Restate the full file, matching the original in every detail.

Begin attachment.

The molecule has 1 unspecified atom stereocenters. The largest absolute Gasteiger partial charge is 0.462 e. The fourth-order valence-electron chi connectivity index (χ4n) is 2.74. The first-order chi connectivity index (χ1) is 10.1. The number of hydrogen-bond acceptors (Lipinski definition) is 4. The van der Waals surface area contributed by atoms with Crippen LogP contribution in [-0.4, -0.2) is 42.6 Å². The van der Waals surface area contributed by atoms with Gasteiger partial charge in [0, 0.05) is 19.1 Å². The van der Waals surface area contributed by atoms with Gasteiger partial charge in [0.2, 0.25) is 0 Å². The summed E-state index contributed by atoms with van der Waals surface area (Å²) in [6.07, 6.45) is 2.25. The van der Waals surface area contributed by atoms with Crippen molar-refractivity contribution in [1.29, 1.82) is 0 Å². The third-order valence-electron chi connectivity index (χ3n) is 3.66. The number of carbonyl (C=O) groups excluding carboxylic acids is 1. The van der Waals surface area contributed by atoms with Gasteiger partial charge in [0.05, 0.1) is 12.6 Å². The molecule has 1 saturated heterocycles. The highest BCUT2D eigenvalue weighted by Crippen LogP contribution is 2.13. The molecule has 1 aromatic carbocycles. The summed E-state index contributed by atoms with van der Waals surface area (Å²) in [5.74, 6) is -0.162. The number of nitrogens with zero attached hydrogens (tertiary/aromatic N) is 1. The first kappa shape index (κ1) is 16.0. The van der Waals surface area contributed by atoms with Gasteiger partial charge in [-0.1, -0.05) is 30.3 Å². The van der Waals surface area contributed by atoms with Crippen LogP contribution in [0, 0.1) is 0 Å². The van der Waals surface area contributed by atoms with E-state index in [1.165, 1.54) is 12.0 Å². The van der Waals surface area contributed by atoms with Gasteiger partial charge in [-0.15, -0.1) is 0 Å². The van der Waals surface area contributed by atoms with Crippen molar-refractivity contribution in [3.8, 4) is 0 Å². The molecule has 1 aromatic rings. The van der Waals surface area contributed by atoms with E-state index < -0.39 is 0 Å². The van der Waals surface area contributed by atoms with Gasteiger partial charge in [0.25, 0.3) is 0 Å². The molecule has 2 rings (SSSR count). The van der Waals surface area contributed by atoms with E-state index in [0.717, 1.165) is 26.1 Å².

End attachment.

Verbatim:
The molecule has 1 unspecified atom stereocenters. The largest absolute Gasteiger partial charge is 0.462 e. The fourth-order valence-electron chi connectivity index (χ4n) is 2.74. The first-order chi connectivity index (χ1) is 10.1. The number of hydrogen-bond acceptors (Lipinski definition) is 4. The van der Waals surface area contributed by atoms with Crippen LogP contribution in [-0.4, -0.2) is 42.6 Å². The van der Waals surface area contributed by atoms with Gasteiger partial charge in [0, 0.05) is 19.1 Å². The van der Waals surface area contributed by atoms with Gasteiger partial charge in [0.2, 0.25) is 0 Å². The summed E-state index contributed by atoms with van der Waals surface area (Å²) in [6.07, 6.45) is 2.25. The van der Waals surface area contributed by atoms with Crippen molar-refractivity contribution in [1.29, 1.82) is 0 Å². The third-order valence-electron chi connectivity index (χ3n) is 3.66. The number of carbonyl (C=O) groups excluding carboxylic acids is 1. The van der Waals surface area contributed by atoms with Gasteiger partial charge in [0.05, 0.1) is 12.6 Å². The molecule has 1 saturated heterocycles. The highest BCUT2D eigenvalue weighted by Crippen LogP contribution is 2.13. The molecule has 1 aromatic carbocycles. The summed E-state index contributed by atoms with van der Waals surface area (Å²) in [5.74, 6) is -0.162. The number of nitrogens with zero attached hydrogens (tertiary/aromatic N) is 1. The first kappa shape index (κ1) is 16.0. The van der Waals surface area contributed by atoms with Gasteiger partial charge in [-0.1, -0.05) is 30.3 Å². The van der Waals surface area contributed by atoms with Crippen LogP contribution in [0, 0.1) is 0 Å². The van der Waals surface area contributed by atoms with E-state index in [1.165, 1.54) is 12.0 Å². The van der Waals surface area contributed by atoms with Gasteiger partial charge in [-0.15, -0.1) is 0 Å². The van der Waals surface area contributed by atoms with Crippen molar-refractivity contribution in [3.8, 4) is 0 Å². The molecule has 1 aromatic rings. The van der Waals surface area contributed by atoms with E-state index < -0.39 is 0 Å². The van der Waals surface area contributed by atoms with Gasteiger partial charge in [0.25, 0.3) is 0 Å². The molecule has 2 rings (SSSR count). The van der Waals surface area contributed by atoms with E-state index in [0.717, 1.165) is 26.1 Å².